Eighteen years ago, my 49-year-old husband died, very suddenly, while he was traveling. December 9, 2004 is a date that can conjure up so many memories and emotions, even now. During Advent that year I settled in to wait for the coming of the Christ in a way I had never done before. I was deeply sad, overwrought, and yet I was moving each day closer to the celebration of Christmas and the birth of the hope of the world.
Perhaps one of the most contentious discussions (arguments, disagreements, angry exchanges) in today’s churches centers around whether to sing Christmas carols during Advent.* I am just as impatient for the Christmas celebration as the next person. As I write this, I am so eager for the twinkling lights and drapes of greenery that will surely appear before the Thanksgiving meal leftovers are gone. But, even though I am ready to test my own lights and find the best garland, my heart is holding back.
Holding back, because this season of waiting is laden with not only the excitement of sharing this year’s Christmas with my 3-year-old grandson and the last expectant days of waiting for the birth of my third grandchild, but because it is also full of heavy memories and a small measure of melancholy. Advent makes room for both the joy and the growing darkness of the season.
One way I think we might linger in the ambivalence of Advent is to raise our voices in singing the songs that are designated for the season. There are so many good ones! The year my husband died I listened to a collection of music that comes from the community at Iona in Scotland, “God Comes Tomorrow.” It is music that asks us to stay in Advent until Christmas comes…tomorrow.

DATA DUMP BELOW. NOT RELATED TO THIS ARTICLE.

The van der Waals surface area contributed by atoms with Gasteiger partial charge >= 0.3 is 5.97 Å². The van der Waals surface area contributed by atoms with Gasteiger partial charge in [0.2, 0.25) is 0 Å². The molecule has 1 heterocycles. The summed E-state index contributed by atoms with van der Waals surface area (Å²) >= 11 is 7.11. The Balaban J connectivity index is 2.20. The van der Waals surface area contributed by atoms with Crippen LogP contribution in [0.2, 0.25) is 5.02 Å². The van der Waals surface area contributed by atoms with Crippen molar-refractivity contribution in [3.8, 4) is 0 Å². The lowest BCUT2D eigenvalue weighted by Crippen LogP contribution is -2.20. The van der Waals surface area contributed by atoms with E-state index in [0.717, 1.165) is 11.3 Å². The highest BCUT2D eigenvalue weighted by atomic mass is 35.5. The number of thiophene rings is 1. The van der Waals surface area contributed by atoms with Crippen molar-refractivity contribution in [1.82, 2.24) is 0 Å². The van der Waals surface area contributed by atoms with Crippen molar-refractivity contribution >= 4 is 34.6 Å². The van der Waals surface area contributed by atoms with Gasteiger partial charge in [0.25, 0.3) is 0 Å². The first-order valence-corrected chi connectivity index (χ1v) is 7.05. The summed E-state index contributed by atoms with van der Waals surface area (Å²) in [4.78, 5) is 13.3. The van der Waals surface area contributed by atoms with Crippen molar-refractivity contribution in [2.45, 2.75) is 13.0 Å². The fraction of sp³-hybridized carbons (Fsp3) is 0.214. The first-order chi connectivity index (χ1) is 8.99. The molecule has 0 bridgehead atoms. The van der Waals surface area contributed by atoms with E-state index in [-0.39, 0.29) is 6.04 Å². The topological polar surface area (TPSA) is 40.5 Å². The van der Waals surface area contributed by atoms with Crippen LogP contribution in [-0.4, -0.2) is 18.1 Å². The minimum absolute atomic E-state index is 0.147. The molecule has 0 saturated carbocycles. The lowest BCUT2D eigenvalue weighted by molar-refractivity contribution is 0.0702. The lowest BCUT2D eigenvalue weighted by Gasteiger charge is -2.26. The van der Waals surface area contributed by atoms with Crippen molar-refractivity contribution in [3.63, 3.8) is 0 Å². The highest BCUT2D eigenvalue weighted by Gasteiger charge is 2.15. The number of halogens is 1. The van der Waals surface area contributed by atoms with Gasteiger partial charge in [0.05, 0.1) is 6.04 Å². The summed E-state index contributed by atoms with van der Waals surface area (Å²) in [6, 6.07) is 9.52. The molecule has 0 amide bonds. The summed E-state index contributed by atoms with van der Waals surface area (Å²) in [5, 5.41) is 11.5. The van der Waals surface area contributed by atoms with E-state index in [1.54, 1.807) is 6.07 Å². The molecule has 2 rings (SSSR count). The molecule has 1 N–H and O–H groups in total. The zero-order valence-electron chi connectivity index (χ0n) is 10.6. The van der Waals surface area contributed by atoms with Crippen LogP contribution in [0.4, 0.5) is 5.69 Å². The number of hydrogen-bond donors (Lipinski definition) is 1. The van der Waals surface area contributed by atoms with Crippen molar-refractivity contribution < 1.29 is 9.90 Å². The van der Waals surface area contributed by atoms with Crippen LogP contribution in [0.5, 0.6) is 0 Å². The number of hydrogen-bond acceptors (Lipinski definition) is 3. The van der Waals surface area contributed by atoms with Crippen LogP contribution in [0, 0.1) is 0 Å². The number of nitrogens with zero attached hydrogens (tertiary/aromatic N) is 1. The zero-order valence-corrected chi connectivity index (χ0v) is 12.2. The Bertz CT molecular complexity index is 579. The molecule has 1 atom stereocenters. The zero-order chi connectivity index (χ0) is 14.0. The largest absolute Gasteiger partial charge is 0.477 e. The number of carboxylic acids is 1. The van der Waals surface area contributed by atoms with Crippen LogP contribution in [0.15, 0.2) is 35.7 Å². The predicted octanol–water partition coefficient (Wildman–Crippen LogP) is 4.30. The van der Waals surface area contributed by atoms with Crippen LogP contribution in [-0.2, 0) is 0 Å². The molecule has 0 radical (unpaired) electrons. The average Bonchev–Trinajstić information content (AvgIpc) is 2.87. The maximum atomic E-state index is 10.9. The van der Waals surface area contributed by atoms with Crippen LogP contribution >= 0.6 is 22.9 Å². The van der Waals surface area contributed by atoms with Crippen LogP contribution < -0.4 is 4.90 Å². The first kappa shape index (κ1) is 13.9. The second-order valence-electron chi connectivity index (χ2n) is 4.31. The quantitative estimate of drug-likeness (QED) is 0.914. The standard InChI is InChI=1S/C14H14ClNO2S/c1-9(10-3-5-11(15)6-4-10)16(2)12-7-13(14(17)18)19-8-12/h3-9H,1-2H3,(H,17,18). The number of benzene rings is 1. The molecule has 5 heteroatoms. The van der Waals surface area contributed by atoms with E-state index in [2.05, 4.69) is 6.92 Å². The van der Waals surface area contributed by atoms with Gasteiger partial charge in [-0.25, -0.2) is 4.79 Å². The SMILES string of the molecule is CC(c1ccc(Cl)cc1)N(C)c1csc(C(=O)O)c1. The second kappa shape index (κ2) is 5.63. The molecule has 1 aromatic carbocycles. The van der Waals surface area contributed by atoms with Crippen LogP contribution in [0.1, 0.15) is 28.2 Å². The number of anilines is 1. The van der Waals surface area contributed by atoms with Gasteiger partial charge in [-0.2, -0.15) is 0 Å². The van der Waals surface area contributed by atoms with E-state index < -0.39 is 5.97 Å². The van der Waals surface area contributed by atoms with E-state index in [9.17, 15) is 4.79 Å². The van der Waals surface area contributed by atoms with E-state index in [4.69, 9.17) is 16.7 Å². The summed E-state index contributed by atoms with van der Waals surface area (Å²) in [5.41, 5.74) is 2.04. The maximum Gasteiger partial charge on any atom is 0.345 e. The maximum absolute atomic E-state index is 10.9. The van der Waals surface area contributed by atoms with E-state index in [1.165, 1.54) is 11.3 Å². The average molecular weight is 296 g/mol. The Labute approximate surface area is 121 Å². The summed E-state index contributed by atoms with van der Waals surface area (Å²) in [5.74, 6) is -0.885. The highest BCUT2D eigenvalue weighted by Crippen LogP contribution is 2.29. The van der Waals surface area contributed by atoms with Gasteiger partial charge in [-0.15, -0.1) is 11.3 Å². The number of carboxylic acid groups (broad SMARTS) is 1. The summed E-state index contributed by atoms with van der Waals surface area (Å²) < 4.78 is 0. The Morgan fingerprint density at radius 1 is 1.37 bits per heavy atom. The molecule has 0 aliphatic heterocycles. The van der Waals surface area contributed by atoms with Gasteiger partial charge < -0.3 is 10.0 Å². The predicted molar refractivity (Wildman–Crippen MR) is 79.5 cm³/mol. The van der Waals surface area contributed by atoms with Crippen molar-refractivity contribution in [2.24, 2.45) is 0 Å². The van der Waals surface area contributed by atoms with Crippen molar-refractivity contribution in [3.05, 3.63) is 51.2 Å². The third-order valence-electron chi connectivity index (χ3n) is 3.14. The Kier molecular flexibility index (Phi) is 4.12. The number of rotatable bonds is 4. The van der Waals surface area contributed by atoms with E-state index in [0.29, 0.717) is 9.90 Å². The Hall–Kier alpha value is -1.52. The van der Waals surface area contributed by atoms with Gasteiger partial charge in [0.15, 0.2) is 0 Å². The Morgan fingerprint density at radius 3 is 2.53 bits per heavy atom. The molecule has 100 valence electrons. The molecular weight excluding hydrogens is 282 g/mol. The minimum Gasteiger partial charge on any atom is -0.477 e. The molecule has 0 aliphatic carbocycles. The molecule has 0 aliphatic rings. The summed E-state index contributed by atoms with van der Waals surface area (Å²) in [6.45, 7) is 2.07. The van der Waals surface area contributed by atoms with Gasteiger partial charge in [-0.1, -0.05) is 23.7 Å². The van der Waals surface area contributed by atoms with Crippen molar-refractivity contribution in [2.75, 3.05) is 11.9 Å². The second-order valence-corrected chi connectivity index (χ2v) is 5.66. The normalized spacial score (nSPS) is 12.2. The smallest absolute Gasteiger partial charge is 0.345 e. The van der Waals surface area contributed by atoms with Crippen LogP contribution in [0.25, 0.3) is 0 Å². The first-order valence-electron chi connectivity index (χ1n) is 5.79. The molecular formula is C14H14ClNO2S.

The New Century Hymnal, published in 1995 by The Pilgrim Press has 23 Advent hymns, almost enough for the entire season, that hold us back, stretch our ability to wait, and teach us such good theology.
In this season of waiting, the lyrics of these hymns remind us that the Good News of God’s breaking into the world is for all of creation; that the baby was himself a counter cultural message—the savior was not the “usual” military and political hero, but one who entered the human experience fully; that the prophets had spoken words many generations before Christ that offered hope and comfort then and again to us now. The yearning for hope, peace, joy, and love does not go away from year to year. Our human condition holds mourning and fear, brokenness and the inability to mend our own hearts. But when we sing of the need for comfort for “those whose hearts are shrouded,” or how we might see ourselves as the ones to whom the Christ Child comes, or challenge ourselves to watch, ever vigilant, for the signs of God’s realm among us, we are declaring our belief in the all-powerful God who will change the world in ways we can’t foresee. We find kinship with a young pregnant woman who sang praises when words failed, and we imagine a young father desperate to find shelter. We share in all that humanity and we find courage and fortitude to live each day of waiting.
When the waiting is over, when the baby is born, and that good news is shared, we keep singing, of joy and glory and rejoicing. And out of that glorious release we gain strength to live as people of God, empowered and filled with passion for living a life to which God calls.
May it be so.
*And I am so very aware of the counter point that, since our children don’t generally sing sacred Christmas songs in school these days, if we wait until Christmas to do so, many children will not get a chance, especially if they travel at Christmas.